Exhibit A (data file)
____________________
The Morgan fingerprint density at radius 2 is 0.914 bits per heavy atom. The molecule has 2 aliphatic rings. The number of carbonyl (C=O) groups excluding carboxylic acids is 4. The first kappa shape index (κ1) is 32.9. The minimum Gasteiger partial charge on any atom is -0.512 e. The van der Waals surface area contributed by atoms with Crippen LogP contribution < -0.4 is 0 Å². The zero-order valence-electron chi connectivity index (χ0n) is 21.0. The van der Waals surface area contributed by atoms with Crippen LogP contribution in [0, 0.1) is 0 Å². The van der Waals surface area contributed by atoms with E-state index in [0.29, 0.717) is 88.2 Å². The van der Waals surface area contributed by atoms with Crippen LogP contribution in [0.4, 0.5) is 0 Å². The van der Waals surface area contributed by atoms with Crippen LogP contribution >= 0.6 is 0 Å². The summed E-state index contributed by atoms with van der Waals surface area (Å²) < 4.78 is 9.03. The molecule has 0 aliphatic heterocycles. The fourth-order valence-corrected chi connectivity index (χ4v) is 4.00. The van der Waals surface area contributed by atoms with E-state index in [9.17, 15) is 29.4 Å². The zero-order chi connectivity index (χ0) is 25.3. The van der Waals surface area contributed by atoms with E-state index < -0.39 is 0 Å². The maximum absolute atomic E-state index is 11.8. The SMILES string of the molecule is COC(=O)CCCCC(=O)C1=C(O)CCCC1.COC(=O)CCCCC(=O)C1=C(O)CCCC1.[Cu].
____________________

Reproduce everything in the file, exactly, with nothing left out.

The Morgan fingerprint density at radius 2 is 0.914 bits per heavy atom. The molecule has 2 aliphatic rings. The number of carbonyl (C=O) groups excluding carboxylic acids is 4. The first kappa shape index (κ1) is 32.9. The minimum Gasteiger partial charge on any atom is -0.512 e. The van der Waals surface area contributed by atoms with Crippen LogP contribution < -0.4 is 0 Å². The zero-order valence-electron chi connectivity index (χ0n) is 21.0. The van der Waals surface area contributed by atoms with Crippen LogP contribution in [0, 0.1) is 0 Å². The van der Waals surface area contributed by atoms with E-state index in [0.29, 0.717) is 88.2 Å². The van der Waals surface area contributed by atoms with Crippen LogP contribution in [0.4, 0.5) is 0 Å². The van der Waals surface area contributed by atoms with Crippen LogP contribution >= 0.6 is 0 Å². The summed E-state index contributed by atoms with van der Waals surface area (Å²) < 4.78 is 9.03. The molecule has 0 aliphatic heterocycles. The fourth-order valence-corrected chi connectivity index (χ4v) is 4.00. The van der Waals surface area contributed by atoms with E-state index in [9.17, 15) is 29.4 Å². The zero-order chi connectivity index (χ0) is 25.3. The van der Waals surface area contributed by atoms with E-state index < -0.39 is 0 Å². The maximum absolute atomic E-state index is 11.8. The SMILES string of the molecule is COC(=O)CCCCC(=O)C1=C(O)CCCC1.COC(=O)CCCCC(=O)C1=C(O)CCCC1.[Cu].